Watershed—a great team of folks to work with! But don’t think to start your journey you have to make a full investment. We have a Watershed paid solution that we use for Behr, as well as a sandbox environment that we use for testing.
I, personally, also have a SCORM cloud LRS account and a Watershed Essentials LRS personal account (free). These free accounts have basic reporting information, and allow you to send and query statements and allow you to tinker without making a commitment.
Our app is powered by Appcelerator which is a hosting company for apps. The content lives in our internal Behr server and Appcelerator pulls and serves up the content as the app requests it. This makes the content available from either the app interface, or we provide a link to the content that pulls it to any web browser directly from our servers.
First - Captivate does have some xAPI interoperability right out of the box. All of the playing we did with it though, seemed to be connected with being able to get user info out of the LMS.
If you are interested, I am more than happy to do a crash course on "Hacking Captivate" to play with xAPI. Email me at firstname.lastname@example.org and I will set up a session to show you (and anyone else interested) the process.
13. Thanks for letting dream bigger than I was. Amazing. What do you see as running?
Captivate and limitation - yes. Thanks for telling me it had to be coded. Do you have a coder or was it added on to another person's job like an instructional designer?
See question above. For Captivate specifically, I coded the solution that fit our need. We have a code team that develops and maintains our app, but we do not have a full-time coder just for xAPI as you mention, like an instructional designer. I am adding such a person to my 2019 budget request though so we can continue to add more and more components that report into xAPI.
I believe the learning designer of the future will have to know coding basics, and that will become a job requirement.
Creating the foundation to do this can take a little time and effort, but once it has been built it is just reused over and over again for each captivate learning piece you create.
An external app company built the pilot app that we repurposed. The redesign of our app was a combination of one external iOS coding contractor, an internal software engineer, and an internal Project Manager, and QA team. I will address the elephant in the room...How much did this cost us? I can’t speak to how much the pilot app cost to build, if I had to guess based on experience it likely had a price tag of about $20k. When we put out an RFP for the rebuild, our costs landed at $60K. It was $20K for the UI (which was great for the start, but we do our own UI design now), and $40K for the external coder and about a six-month build time.
We have since made some significant improvements, and over the last three years have spent around $60K a year average out to maintain this using an outside coder. Late last year, we added a full-time coder to our India team whose sole responsibility is the code base for our app.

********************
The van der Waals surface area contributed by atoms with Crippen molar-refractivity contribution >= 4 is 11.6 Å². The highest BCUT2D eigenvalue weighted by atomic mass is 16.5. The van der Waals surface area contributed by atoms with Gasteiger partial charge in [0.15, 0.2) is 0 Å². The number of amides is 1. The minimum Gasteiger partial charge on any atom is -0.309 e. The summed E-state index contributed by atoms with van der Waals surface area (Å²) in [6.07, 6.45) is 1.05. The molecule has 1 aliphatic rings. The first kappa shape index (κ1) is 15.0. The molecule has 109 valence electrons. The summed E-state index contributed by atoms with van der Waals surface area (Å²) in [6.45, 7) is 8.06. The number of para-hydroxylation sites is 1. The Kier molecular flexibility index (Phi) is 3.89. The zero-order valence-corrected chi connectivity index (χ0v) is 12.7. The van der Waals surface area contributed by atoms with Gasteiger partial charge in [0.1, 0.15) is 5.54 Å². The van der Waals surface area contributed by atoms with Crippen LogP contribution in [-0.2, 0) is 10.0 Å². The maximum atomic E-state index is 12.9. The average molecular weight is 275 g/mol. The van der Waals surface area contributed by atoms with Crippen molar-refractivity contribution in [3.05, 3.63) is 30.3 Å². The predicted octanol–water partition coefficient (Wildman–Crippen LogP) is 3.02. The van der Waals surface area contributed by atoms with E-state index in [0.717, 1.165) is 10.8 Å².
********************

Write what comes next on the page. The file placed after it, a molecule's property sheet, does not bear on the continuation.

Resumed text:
Events like this [xAPI xAPRIL], lots of googling, and reading, and a determination to harness what could be done. The good news is the xAPI community is small, but growing every day. I haven’t met anyone yet that wasn’t willing to help and share their experience. There are all kinds of new events and things going on. One of the coolest I have found recently is Torrance Learnings xAPI cohorts. I, unfortunately, found the spring cohort late this year, and have been more a lurker than a contributor, but I am already excited to join the fall cohort. These cohorts are packed with coders, instructional designers, dreamers, and newcomers. Every aspect of practitioner you needed is represented in these groups.
Because we got the initial app at no cost and all of our reps had devices, we released it to everyone. We were able to learn enough from this to put together the RFP for the app I demonstrated.
I would choose a pilot group based on a good mix of early adopters, early and late majority adopters with a healthy sprinkling of your laggards as a reality check.
We do it (mainly I do it - but I am working to bring others up to speed). JSON statement are how xAPI expresses itself. JSON is not really "coding" per say. It is just a group of key value pairs. The xAPI syntax or recipes are already defined, so you just have to learn to read it This just takes practice, JSON looks like gobbledygook—but if you approach it a different way and treat it almost like learning a new language (but way easier!) and understand that with practice over time—it becomes natural. Really, anyone can write the statement.
The second part to the answer is once you write one a statement that fits your environment, you really aren’t rewriting anything. You are simply passing in different values of the statement, or perhaps adding another key.
Sorry I could have easily spoken for two hours, and I know I moved at a lightning pace. I wanted to provide enough context so everyone could understand the impact xAPI can have.
The primary way of accessing is through the app, but any of the content in the app can be shared and forwarded as a "universal link." These links, when sent to another app user, will open the content in the app itself, but if you are not part of our app ecosystem it opens in any standard web browser.
Currently, we do not have a web interface to search the content directly without the app, but we are working on building a web app light version that we aim to deploy by year end.
We spend a lot of time on "the registry" looking for the right verb and object types that are already defined. There have been cases, though, where we definitely have created our own. “Scanned” for instance is one of those verbs we made up. When we track what our users are scanning when searching for content this is the verb where using. We have also made up several extensions to support additional data we are capturing.
For instance, we have a mini app in our app that converts the formulation of paints from one size to another. We capture this conversion in the extension in the statement so that we can store and recall the converted formulas as a later time. Definitely unique to our business, so we couldn’t find an extension context that fit so we made up our own.
Anytime a new reporting request or challenge comes up, though, I always start here: https://registry.tincanapi.com/# This registry is great for inspiration as well, specifically in imagining what could I be generating statements with.